Jules Wilde has never voted for Britain’s Conservatives and would hate to do so at the Dec. 12 election, yet for the first time in his life, the 62-year-old carer is considering backing the governing party because of Brexit.
Wrapped up against icy wind in the northwestern English town of Crewe, Wilde is one of thousands of supporters of the main opposition Labour Party who Prime Minister Boris Johnson hopes to win over to secure a parliamentary majority and push through his “great new deal” to leave the European Union.
In regions of northern and central England that traditionally back Labour and are known as the “red wall”, Johnson’s team hopes to break the opposition party’s hold on voters, who have, sometimes for generations, rejected his party’s overtures.
Crewe and Nantwich constituency, which voted in favor of leaving the EU in a 2016 referendum, has sometimes been described as a bellwether, and anecdotal evidence suggests some diehard Labour supporters are edging towards the Conservatives.
Split between the industrial and railway town of Crewe and its more affluent neighbor Nantwich, only 48 more voters backed Labour than the Conservatives in 2017, making it a prime “swing seat” that Johnson’s team hopes to win back.
In Wilde’s case, the prime minister’s promise to “get Brexit done” seems to be working.
Born of personal experience caring for a friend who struggled to find the right healthcare, Wilde backs Brexit to control the levels of immigration from the EU he suspects is stretching Britain’s public services to the limit.
“I’d hate to vote Tory (Conservative). If there was a way of not voting Tory and still getting Brexit, I’d do it,” said Wilde, who is himself waiting for an operation.
“I am a bit frustrated with this situation, yes. Because it’s a complete reversal ... It’s like the Tory party who I never support are doing something that I support, when the Labour Party who I would always support are doing something totally different that I don’t support.”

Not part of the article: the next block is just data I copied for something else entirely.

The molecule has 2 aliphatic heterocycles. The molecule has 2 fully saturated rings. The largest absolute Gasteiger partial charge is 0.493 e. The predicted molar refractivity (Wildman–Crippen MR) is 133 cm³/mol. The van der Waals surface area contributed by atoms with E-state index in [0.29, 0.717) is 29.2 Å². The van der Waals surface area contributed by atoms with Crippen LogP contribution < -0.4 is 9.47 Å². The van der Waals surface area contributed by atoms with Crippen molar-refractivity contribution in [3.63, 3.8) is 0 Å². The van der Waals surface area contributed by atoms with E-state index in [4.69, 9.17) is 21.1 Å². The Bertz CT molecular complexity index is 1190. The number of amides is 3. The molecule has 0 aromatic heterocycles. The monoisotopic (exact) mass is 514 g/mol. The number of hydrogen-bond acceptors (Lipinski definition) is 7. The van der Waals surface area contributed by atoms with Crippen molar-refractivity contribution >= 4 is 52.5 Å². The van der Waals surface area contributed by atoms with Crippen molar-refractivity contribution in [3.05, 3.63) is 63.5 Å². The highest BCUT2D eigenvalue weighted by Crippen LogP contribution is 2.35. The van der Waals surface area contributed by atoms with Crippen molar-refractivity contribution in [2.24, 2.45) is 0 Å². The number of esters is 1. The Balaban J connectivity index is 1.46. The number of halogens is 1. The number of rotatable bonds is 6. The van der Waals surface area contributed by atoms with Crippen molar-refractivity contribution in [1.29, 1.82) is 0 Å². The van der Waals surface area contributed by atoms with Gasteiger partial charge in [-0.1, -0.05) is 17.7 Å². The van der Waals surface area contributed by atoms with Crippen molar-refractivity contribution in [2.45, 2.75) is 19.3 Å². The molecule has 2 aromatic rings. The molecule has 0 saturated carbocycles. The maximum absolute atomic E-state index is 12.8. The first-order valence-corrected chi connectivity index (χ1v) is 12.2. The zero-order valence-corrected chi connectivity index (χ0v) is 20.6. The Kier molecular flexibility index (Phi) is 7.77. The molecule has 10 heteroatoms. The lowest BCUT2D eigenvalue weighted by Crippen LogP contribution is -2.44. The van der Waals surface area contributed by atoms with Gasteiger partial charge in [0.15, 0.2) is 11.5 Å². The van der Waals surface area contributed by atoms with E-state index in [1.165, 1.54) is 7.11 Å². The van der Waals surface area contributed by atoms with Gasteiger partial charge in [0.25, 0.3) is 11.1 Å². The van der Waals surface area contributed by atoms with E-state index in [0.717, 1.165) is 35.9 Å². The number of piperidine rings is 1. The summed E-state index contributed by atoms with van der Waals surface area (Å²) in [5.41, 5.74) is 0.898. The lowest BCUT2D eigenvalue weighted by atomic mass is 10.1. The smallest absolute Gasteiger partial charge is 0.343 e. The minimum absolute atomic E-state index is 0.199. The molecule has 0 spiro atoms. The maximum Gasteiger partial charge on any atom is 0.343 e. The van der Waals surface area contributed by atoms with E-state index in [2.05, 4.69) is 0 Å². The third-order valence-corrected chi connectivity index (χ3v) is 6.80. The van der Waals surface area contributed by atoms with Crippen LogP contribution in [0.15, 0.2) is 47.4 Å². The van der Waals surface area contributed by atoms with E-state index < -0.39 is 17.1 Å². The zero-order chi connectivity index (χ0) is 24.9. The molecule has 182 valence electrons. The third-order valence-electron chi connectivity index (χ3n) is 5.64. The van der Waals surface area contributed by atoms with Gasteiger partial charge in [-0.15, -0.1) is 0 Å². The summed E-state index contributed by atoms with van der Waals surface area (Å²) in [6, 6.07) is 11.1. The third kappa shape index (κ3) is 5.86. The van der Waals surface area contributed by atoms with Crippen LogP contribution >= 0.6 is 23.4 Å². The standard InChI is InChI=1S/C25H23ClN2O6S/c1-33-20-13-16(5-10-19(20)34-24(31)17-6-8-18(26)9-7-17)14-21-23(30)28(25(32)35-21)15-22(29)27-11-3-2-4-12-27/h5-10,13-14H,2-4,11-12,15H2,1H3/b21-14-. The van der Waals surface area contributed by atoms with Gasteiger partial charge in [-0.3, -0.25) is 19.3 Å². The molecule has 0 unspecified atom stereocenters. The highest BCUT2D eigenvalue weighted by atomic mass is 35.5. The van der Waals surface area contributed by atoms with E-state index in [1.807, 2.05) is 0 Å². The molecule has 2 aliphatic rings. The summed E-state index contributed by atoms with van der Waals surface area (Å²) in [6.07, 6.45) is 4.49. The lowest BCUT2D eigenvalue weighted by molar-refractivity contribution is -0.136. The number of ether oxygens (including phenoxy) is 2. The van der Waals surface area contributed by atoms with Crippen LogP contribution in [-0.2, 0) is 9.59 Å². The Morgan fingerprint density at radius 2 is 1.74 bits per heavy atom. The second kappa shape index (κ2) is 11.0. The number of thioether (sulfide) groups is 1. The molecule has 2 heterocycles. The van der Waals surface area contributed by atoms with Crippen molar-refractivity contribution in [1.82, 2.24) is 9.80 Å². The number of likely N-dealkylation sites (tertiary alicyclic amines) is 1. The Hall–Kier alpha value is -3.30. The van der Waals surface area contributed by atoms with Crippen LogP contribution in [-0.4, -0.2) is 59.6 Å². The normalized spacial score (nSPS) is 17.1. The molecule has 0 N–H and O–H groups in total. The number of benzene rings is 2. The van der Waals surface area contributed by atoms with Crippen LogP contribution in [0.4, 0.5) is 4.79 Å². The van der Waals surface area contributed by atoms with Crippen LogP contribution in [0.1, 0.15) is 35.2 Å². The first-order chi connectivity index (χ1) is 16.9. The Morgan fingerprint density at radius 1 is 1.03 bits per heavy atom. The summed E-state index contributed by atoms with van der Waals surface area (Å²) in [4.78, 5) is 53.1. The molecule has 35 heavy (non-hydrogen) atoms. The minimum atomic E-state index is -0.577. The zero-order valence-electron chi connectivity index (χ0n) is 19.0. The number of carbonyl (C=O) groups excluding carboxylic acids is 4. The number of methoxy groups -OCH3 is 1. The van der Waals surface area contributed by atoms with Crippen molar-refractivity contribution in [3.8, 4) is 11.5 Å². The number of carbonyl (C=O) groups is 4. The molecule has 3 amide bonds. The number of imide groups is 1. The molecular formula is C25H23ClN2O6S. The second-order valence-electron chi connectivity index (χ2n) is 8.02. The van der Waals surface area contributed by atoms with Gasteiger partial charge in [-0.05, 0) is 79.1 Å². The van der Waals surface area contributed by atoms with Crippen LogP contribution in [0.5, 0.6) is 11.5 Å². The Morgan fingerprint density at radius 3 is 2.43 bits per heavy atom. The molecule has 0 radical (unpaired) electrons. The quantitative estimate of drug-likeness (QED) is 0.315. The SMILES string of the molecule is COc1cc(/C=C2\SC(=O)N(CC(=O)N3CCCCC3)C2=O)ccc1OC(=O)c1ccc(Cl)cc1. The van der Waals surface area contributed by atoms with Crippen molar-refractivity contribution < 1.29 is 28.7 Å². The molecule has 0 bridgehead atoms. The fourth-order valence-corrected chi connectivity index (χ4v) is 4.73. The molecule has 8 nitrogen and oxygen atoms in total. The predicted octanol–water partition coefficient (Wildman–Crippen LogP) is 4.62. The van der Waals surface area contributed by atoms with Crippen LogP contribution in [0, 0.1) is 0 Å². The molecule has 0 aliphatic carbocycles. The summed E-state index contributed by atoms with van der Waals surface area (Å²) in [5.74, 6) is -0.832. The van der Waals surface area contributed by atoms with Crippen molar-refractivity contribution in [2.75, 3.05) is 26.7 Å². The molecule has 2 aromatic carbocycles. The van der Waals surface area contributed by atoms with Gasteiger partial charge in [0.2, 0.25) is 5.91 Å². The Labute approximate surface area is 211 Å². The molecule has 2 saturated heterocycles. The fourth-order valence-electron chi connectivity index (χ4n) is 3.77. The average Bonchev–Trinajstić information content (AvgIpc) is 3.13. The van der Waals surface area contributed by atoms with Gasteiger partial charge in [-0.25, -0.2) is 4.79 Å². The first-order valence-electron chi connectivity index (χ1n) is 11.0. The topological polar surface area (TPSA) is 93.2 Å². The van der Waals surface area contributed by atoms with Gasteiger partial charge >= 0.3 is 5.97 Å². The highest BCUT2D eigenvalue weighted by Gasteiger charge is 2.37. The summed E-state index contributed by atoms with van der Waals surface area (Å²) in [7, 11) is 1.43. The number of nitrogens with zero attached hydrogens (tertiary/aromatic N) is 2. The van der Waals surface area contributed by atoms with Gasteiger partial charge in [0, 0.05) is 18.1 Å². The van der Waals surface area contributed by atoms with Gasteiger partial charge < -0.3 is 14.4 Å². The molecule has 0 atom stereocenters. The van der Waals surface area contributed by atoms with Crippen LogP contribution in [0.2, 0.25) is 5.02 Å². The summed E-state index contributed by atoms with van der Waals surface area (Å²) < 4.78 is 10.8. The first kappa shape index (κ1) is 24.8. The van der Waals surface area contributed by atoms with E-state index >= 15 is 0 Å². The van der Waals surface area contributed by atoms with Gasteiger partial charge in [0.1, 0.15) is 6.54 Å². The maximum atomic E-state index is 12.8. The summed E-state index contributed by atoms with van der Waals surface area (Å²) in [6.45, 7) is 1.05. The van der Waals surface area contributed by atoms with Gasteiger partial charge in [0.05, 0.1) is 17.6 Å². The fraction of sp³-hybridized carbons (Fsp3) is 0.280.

More than three years after Britain voted to leave the EU, traditional political divides have become blurred, with few able or willing to predict a victor in the December election which will determine how, when and even whether Brexit happens.
While Wilde considers backing the Conservatives for the first time, 79-year-old Mike Wilson, a retired doctor in Nantwich, says his dilemma is whether he can break his life-long support of the governing party to try to keep Britain in the EU.
Polls put the Conservatives well ahead for now, but have been unreliable in the past.
With many of the two parties’ instinctive assumptions torn apart, both have stepped up their targeting of individuals, largely by social media, to try to win votes, and to ensure that many people, tired of Brexit, turn out.
The Conservatives have promised increased funding for districts such as Crewe and Nantwich, while Labour also wants to inject money into public services after what it says is more than nine years of economic austerity under the governing party.
Both the main parties face threats. Some Conservatives want the Brexit Party, led by euroskeptic Nigel Farage, to stand down its candidate to give their party a free run at Crewe after he said he would not run in Conservative-held areas.
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